2013 ASEE Annual Conference, Atlanta, Georgia.

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A Hazards Model Study of Pathway Analysis in Engineering Factors that indicate, explain, or predict if a student will persist or exit an engineering degree have been a subject of a lot of research in engineering education. Findings from these studies identify factors that lead to success or barriers that lead premature exit from an engineering degree; however, they often focus on students who matriculate into engineering or analyze students once they have matriculated into engineering. We propose studying an alternate pathway, students who switch into engineering from other majors. Examining alternate pathways may yield a fuller picture of the ways into and through engineering degrees and may be leveraged through different institutional policies and programs for attracting engineering students from other fields.Survival analysis is a longitudinal statistical method used to model the hazard or risk of an event occurring for some population. Our study implemented discrete survival analysis and a subset of a database comprising more than 1,000,000 unique students. For our current research, we use a sample population of first-time in college (FTIC) students initially matriculating into non-engineering disciplines in two years with population of ~55,000 at nine institutions. The event of interest is switching into engineering, and time is measured by terms. To better understand the dynamics of “attraction” into engineering we also run similar analyses with Science, Technology and Math (as a similar comparator) and Social Science (as a dissimilar comparator). Survival analysis results allow us to graph the term by term hazard or risk of attraction into engineering(and the comparators) as well as the “survival” rate in the pool of individuals who have not experienced the event, providing us insights into the relative attraction rates of engineering contrasted with other disciplines.Our preliminary results show that the attraction (hazard) rates for engineering are lower than both STM and social science attraction rates; furthermore, the pool of students who abstain from switching is greatest for engineering, and significantly less for STM and social science. Thus engineering has the lowest attraction rates and the highest abstention (which would be viewed as retention from their current department) rates. Interestingly, the hazard rate displays a similar pattern for all three groups, peaking at semester four and dropping markedly after semester six.In the full study, we also plan to examine if attraction and abstention rates differ by gender and ethnicity across engineering and the comparators. These findings agree with other studies using the same database, which gives confidence in the model. The unique contribution of this work will be findings regarding the switching population that yield insight into those students and related insights regarding the students who matriculate in engineering.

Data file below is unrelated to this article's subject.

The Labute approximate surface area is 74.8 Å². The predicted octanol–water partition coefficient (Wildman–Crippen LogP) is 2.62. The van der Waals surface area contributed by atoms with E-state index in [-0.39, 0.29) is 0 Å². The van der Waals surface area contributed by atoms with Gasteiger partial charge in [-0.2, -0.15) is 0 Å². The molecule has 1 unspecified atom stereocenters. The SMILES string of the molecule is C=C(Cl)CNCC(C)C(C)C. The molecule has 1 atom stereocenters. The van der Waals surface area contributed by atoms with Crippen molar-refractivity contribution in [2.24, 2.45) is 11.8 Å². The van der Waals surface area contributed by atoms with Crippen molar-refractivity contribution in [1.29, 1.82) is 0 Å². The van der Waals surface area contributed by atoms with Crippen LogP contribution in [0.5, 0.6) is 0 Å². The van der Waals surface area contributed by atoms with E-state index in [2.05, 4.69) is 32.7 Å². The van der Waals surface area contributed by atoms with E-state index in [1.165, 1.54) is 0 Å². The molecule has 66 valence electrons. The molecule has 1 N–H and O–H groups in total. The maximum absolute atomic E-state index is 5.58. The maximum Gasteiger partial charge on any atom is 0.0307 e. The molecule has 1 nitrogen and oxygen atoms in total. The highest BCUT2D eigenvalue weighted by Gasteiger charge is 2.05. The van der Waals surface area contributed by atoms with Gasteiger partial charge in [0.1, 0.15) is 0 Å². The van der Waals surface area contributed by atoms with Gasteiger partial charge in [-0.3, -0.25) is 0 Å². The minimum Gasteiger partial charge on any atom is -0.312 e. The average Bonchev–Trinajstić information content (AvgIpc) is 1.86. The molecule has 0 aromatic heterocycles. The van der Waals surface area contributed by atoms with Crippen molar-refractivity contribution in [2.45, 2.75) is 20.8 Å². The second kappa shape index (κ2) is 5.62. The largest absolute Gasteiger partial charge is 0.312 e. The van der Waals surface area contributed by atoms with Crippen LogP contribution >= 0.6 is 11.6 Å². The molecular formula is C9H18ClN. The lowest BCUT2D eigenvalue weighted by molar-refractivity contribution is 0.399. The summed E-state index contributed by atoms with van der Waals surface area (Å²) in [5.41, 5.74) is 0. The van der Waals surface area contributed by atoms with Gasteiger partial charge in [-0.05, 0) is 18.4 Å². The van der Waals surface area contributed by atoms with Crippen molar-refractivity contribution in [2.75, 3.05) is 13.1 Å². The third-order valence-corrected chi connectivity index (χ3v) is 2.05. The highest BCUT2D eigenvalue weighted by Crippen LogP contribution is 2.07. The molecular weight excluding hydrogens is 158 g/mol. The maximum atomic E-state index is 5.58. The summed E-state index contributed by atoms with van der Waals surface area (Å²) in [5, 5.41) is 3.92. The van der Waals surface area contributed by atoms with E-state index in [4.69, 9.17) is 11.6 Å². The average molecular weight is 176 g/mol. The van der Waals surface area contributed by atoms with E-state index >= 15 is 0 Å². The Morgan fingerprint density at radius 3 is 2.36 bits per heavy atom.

2013, ASEE, cross-disciplinary

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